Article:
Rwanda Agriculture and Animal Resources Development Board (RAB)

The Rwanda Agriculture and Animal Resources Development Board (RAB) is an autonomous agency of the Government of Rwanda, focused on development of the national agricultural sector including crops, livestock, fisheries and natural resources management including forestry, soil and water. RAB was formed in 2010 as an amalgamation of three agencies to bridge the gap between agricultural research, extension services, and policy. The Society partners with RAB along with Send a Cow on the Jersey Inka Nziza Phase I & II project with RAB providing support with extension, training and research activities and ensuring that activities are aligned with government priorities and other initiatives for agricultural development.

Send a Cow

Send a Cow is an INGO (International Non-Governmental Organisation) established in the UK in 1988. Originally formed as a faith-based charity providing expertise and donated dairy cows in rural Uganda, Send a Cow has expanded to a much wider portfolio of projects developing rural livelihoods in countries across Africa.  Send a Cow’s work now focuses not only on improving farming practices for food security and good nutrition, but on wider aims of increasing gender and social inclusion, and developing the business skills and market linkages of smallholder farmers. 65% of their beneficiaries are female, and many are otherwise vulnerable such as people with disabilities, widows, and people living with HIV/AIDs. As well as Rwanda, Send a Cow also works in Uganda, Burundi, Ethiopia, Kenya and Zambia.
 

The RJAHS first partnered with Send a Cow in 2017 under the first phase of the JOA-funded Jersey Inka Nziza (‘Jersey Good Cow’) project in Rwanda. Following several years of intermittent technical support and semen supply to the Government of Rwanda, partnering with Send a Cow – as an organisation already working on the ground with over 12,000 farmers – increased the scale at which the Society could benefit farmers at the base of the value chain. Following the success of Phase I, the Society has again partnered with SAC to deliver Jersey Inka Nziza Phase II (2019-22), working with over 13,000 smallholder farmers to improve production practices, provide quality genetics and breeding services, and enhance food security, incomes, and gender and social inclusion.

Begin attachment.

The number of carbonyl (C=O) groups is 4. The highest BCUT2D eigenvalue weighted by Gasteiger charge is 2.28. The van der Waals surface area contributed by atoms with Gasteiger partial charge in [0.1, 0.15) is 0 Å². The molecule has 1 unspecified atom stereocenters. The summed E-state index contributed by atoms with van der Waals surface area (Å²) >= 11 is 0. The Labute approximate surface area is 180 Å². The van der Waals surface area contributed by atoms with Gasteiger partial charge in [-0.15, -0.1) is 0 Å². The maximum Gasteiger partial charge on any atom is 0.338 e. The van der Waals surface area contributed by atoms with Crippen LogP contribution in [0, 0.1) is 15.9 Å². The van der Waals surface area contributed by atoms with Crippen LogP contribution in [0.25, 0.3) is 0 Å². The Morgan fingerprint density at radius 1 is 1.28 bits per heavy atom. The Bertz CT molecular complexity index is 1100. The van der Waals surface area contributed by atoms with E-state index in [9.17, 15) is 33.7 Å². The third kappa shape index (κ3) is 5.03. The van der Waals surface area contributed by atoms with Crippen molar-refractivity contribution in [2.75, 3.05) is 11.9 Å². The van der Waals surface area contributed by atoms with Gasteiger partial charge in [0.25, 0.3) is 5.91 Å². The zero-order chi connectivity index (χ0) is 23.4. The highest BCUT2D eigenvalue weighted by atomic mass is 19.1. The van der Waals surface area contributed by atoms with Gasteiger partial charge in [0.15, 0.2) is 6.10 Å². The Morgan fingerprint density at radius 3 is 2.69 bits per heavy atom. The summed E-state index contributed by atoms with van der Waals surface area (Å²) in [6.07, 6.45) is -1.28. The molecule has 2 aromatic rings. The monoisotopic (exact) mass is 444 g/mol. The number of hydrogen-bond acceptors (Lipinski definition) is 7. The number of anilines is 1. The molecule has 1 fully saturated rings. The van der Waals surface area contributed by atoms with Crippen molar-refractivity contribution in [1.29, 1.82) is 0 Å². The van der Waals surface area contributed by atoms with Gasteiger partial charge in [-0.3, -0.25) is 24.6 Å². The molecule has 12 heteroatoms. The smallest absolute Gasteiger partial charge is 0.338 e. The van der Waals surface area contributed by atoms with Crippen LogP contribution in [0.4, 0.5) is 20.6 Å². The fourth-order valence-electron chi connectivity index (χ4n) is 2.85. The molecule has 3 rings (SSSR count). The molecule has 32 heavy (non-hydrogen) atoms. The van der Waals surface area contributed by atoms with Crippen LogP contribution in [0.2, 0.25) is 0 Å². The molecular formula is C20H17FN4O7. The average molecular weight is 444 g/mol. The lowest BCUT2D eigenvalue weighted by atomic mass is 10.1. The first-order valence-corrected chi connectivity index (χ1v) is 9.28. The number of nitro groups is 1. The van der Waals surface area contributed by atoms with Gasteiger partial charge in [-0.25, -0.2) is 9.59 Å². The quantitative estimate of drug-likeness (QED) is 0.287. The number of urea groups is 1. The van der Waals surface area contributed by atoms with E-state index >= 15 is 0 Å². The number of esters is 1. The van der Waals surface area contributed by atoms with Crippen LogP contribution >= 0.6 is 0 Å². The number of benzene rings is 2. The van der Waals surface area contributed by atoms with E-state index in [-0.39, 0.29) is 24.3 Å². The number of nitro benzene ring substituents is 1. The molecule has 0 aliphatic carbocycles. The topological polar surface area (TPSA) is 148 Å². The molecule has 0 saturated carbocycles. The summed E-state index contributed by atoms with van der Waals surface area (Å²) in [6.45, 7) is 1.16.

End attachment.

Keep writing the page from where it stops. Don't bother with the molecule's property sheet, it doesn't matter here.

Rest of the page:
Udderwise

UdderWise is a veterinary consultancy specialising in practical mastitis solutions and tailor made training for the dairy industry throughout the world. UdderWise provides a personal service with a small number of clients that delivers value and is based on long term relationships. UdderWise is owned by Peter Edmondson, a dairy vet specialising in mastitis and milk quality with extensive international experience. He worked with large dairies in Saudi Arabia and China and then moved to the UK and was a director in a specialist dairy practice before forming UdderWise in 2015. He has written three books on mastitis and regularly speaks at international conferences. Peter has provided extensive remote and in-country support over recent years to the Society's projects in Malawi and Ethiopia, advising on issues such as cattle health, fertility and milk quality and supporting development of training materials.

Donor Partners:

Jersey Overseas Aid
Formed in 1968, Jersey Overseas Aid (JOA) is an international aid agency funded by the States of Jersey. JOA funds projects targeting sustainable development in some of the poorest and most vulnerable communities in the world, and is staffed by a team of full-time development professionals with oversight from six unpaid commissioners (both States and non-States).  In recent years, JOA has adopted a more targeted funding strategy, moving from a very large portfolio of small, single-year projects to commissioning fewer but larger and more long-term projects in three targeted focus areas – Dairy for Development, Financial Inclusion, and Conservation Livelihoods. These areas were selected due to the globally recognised expertise of Jersey organisations in these areas, as well as their potential to contribute towards sustainable development. In addition to supporting the work of the RJAHS in Rwanda, Malawi and Ethiopia, JOA also funds various Dairy for Development programmes led by other organisations including Farm Africa, Send a Cow and the Scottish Catholic International Aid Fund (SCIAF). JOA also supports other local charities working internationally, as well as providing funding for emergency humanitarian assistance around the world.

Implementing Partners:

Shire Highlands Milk Producers Association (SHMPA)